Whether you’re selling your home, or you just want a fresh look, paint is the easiest way to customize your home. In the last few years, neutral greys and pastels have been very popular, but new shades like navy, fuchsia, and brown are making a surprising comeback. If you’re ready to make a bold statement with Turquoise or Ultra Violet, here are a few tips from the experts at Fillo Painting to help you prepare your walls for fresh paint.
Wall washing is not a chore that most people have on their spring cleaning checklist, but it’s actually a thing. Just because your wall is a horizontal surface doesn’t mean it can’t collect dirt, dust, and grime. When you lean against or touch a wall, you leave behind oils from your skin which will cause paint not to adhere to the surface. First, dust your walls with a static-cling duster or a vacuum with a brush and hose attachment. Next, wipe the walls with a damp sponge, using the abrasive side to scrub out tough stains, scuffs, or crayon. Distilled water is preferred because it draws oils and grime away from the surface. For tough stains like crayon or marker, try a magic eraser dipped in distilled water.
Assuming that you’ve already removed your pictures frames and artwork from the walls, it’s time to consider patching the holes they’ve left behind. If you plan on using the same holes, you can skip this step. If you’re trying to sell your home, however, smooth walls in a neutral color are more appealing to potential buyers. Apply a fast-drying spackle to the hole and let it dry for at least 24 hours. Use fine-grit sandpaper to remove excess spackle and to level the surface of the wall. For large holes, cut a piece of drywall to fit inside the hole and apply drywall tape to hold it in place while you apply a generous amount of spackle across the area. Larger patch jobs may require several applications of spackle and sandpaper to even out the surface.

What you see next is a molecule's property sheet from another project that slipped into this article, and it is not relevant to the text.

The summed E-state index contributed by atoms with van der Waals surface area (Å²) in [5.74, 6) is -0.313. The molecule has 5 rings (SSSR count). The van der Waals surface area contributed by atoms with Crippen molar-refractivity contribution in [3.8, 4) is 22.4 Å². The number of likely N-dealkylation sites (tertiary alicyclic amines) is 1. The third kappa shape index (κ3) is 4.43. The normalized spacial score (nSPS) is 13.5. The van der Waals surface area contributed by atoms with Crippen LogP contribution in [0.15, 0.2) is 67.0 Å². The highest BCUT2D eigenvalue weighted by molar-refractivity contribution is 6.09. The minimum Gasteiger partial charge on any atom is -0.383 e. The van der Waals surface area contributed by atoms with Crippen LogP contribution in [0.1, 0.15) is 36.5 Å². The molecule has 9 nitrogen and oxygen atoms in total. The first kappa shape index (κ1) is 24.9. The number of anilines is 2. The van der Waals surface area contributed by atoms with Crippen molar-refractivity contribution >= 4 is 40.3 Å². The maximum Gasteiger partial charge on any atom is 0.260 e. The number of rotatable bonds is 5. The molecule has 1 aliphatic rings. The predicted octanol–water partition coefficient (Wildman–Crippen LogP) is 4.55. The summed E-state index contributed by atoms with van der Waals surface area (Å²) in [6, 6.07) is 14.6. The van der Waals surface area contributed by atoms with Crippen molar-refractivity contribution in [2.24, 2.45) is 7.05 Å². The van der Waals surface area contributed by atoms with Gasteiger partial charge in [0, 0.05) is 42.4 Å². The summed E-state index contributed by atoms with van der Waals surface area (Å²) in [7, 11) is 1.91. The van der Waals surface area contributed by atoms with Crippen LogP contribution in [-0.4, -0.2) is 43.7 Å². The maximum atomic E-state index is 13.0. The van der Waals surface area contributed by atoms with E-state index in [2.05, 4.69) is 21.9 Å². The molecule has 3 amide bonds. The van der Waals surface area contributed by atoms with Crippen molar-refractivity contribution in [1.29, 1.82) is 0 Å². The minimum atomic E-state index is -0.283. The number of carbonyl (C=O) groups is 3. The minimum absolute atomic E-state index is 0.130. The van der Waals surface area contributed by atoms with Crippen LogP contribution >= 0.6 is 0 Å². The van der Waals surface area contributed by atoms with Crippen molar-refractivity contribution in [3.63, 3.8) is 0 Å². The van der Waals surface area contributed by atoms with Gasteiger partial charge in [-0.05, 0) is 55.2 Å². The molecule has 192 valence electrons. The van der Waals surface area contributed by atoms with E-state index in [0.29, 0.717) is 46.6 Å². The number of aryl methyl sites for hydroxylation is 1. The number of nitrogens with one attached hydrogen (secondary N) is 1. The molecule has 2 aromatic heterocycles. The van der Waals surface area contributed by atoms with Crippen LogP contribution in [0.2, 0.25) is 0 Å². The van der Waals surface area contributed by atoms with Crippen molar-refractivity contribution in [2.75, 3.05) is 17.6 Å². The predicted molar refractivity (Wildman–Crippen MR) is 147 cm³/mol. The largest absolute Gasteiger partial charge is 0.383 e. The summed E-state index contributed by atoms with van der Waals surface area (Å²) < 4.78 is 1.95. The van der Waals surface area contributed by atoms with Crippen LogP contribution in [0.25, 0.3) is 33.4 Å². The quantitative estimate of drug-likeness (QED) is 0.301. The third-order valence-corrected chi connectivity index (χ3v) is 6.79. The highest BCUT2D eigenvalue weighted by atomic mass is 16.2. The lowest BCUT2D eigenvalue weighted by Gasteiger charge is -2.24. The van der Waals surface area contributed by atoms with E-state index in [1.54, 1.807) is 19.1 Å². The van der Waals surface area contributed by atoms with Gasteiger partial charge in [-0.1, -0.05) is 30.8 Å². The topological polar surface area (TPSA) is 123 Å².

Whether your painting over an old color or new drywall, priming is an essential step that prepares the surface for color adhesion. Some paint manufacturers have dual purpose paint and primer formulations that provide full coverage and color in one coat. However, for new drywall and heavily-stained walls, a stand-alone primer is best. If you’re transitioning from a dark color to white or a beige, the primer will mask the color underneath and prevent bleed-through.